• King David reaped benefits of abiding by God's law and incurred wrath of ignoring it
• It is not enough to have good laws in place; what makes them good is applying them
'Rule of law' is a common phrase that always elicits questions over the equality in the application of the rules and regulations of the land.
The ruling elite has constantly come in for a public tongue lashing for not adhering to the laid-down laws in the Constitution.
The Executive has particularly been criticised for its penchant for disobeying court rulings and circumventing the law to suit them. The rule of law is as old as the earth itself and leaders have always been required to abide by it.
One such leader with a chequered experience with the rule of law — in this case, the Mosaic law — is King David, who reaped the benefits of abiding by God's law as well as incurring the wrath of ignoring it.
In 1 Chronicles 13, while returning the ark of the Lord to Jerusalem, he disregarded the fact that the law required that only priests from the Levite tribe be allowed to touch it and not any other person.
1 Chronicles 13:9-10 records that Uzzah, one of those tasked with transporting the ark, reached out to steady it and was struck dead by the Lord because he was not authorised nor consecrated to do that.
Later in 1 Chronicles 21, David orders his commander, Joab, to undertake a census of the fighting men across Israel without inquiring of the Lord. Consequently, God sent a plague on the whole country as punishment, resulting in the deaths of 70,000 people.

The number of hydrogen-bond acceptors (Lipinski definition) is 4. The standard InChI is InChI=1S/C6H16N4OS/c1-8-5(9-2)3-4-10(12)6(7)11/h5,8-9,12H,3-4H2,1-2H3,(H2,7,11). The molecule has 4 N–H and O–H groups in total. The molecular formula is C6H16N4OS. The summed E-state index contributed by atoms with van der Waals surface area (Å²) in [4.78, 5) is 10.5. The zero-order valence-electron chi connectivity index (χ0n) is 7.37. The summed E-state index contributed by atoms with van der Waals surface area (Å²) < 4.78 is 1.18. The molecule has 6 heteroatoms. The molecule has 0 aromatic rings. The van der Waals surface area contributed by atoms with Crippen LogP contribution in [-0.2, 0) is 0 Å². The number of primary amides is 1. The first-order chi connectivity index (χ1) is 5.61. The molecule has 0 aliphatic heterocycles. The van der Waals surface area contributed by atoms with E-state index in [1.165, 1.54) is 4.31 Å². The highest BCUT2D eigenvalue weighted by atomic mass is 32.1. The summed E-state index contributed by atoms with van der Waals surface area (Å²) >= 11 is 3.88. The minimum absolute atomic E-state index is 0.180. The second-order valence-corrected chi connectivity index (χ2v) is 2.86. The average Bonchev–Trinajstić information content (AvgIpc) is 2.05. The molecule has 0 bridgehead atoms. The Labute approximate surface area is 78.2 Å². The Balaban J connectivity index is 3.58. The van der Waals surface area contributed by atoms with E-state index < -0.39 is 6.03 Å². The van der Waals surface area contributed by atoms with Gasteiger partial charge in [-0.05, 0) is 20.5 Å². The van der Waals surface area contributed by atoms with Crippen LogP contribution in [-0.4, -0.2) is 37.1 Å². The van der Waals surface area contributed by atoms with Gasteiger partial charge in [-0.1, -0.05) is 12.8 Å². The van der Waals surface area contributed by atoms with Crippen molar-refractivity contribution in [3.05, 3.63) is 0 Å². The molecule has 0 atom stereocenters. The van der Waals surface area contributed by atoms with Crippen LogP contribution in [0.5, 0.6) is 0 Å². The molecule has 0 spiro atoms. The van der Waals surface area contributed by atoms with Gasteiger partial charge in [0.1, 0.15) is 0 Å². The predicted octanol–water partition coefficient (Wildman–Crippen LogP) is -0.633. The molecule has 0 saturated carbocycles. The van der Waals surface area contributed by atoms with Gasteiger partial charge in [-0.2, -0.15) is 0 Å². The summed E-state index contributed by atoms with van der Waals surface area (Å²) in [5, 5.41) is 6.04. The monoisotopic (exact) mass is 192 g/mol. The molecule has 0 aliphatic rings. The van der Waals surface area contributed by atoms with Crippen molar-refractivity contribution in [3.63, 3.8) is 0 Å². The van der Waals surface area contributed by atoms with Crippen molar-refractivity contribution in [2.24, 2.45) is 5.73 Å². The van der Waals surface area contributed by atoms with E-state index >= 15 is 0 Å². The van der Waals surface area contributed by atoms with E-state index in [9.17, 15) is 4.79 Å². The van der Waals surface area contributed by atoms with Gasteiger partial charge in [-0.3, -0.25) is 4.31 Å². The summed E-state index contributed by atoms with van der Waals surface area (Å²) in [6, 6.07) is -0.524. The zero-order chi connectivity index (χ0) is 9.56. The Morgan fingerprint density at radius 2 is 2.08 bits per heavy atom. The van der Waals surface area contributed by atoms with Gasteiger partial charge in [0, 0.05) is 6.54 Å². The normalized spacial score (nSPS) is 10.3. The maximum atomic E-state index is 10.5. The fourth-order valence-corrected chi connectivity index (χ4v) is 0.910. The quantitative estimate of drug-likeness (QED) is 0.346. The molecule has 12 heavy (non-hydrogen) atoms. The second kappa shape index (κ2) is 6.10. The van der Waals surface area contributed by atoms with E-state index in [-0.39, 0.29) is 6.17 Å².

These experiences show that a leader's decision to disregard the law of the land does not only affect him or her but also the citizens.
Even in a family context, it is a warning to those of us called to be fathers or firstborns to be wary of whatever we do because of the ripple effects of our actions.
To David's credit, he learned his lesson and followed God's commands regarding the ark of the covenant.
As recorded in 1 Chronicles 15, while returning the ark to Jerusalem for a second time, he made sure to allocate the duty of carrying it to the Levites. It was a day of rejoicing and praising God on which the king danced without a care in the world.
This was in line with God's directions as were given to Moses in Numbers 3-4.
David also followed the same laws when appointing priests and other officials to help his son Solomon build the temple of the Lord.
It is not enough to have good laws in place but what makes them good is applying them. Otherwise, they just remain words on a piece of paper with little significance to the society.
As David exhibits, when leaders abide by the law, people rejoice. When we don't, the result is a gnashing of teeth as God visits His wrath upon us.